What does it mean for a technical communicator to be a literate user of social media?

The questions Dave Clark asked in the beginning of his article just came from my heart: “What does it mean for a technical communicator … to be a ‘literate’ user of Twitter?” (Clark, p. 86)

Does it mean just to be proficient with the tool or also to have a deep understanding for its roots and learning how the tool shapes linguistic activities?

He answers it with: Yes, all of the above. These questions couldn’t show my inner struggle any better. Privately, I am not much into any social media. Professionally, I am always intrigued in new programs and tools, as I am in social networking. However, I have to find out the practical side of them. I have to be able to use them for my work. Otherwise, I consider them to be ballast, overload. If my work requires me using new gadgets, new platforms, I am all for it to get my work done. But if it just blows up my work, if I am not efficient in reaching professional goals, then I got to stop it.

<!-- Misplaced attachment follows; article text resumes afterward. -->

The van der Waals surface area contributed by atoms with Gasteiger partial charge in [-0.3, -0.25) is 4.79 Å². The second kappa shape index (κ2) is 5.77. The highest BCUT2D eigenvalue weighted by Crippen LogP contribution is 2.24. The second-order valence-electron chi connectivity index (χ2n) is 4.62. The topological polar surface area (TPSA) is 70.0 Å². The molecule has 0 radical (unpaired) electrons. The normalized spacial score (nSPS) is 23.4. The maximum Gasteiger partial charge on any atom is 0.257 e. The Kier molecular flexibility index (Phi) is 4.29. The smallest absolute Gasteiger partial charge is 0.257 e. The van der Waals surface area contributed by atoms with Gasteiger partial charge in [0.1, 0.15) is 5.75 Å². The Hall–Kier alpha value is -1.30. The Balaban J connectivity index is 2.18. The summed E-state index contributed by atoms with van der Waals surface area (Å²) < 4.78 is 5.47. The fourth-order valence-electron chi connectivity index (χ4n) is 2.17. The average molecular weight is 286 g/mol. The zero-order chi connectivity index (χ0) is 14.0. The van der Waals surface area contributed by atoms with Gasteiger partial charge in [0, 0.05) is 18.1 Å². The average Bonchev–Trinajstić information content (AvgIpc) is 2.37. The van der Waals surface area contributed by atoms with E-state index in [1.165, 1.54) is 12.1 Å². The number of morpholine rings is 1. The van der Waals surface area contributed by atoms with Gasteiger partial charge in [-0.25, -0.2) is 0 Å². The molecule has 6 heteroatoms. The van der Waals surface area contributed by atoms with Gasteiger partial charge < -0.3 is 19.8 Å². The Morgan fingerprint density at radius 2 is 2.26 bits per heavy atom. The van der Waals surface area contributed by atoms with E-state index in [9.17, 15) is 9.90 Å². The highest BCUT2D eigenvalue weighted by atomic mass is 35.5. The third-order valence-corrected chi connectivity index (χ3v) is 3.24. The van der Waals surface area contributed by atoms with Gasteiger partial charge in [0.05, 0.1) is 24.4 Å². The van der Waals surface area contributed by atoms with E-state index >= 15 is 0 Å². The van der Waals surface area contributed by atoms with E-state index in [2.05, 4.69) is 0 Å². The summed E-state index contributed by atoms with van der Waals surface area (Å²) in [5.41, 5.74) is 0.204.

Hughes “emphasizes not the tools themselves, but their creative design, implementation, and use” (Clark, p. 89). I think that is the key feature why people adapt to new tools. Using them they magically can fulfill a desire they might have had just subconsciously. The desire to connect with others is old as humans are. We are social animals. Most of us like to socialize. Social media seemed to fulfill a desire to do so even when we seem to have no time to do so in real time. However, like with many other trends, humans seem just go for it with the wide-open throttle. It takes a wise man to keep it in a moderate volume. Situations like the breakfast table with parents on their Smart phones and children complain about not connecting with their parents should be an alert to think. In this sense, I mean literally stepping back, shutting off everything and thinking about what is important in life. We went through these phases with other new technologies and got them mostly under control after a few years of hype. So there is hope, we will do the same with social media. It should be a supplement to, not a replacement of real life. It should support not undermine our real life.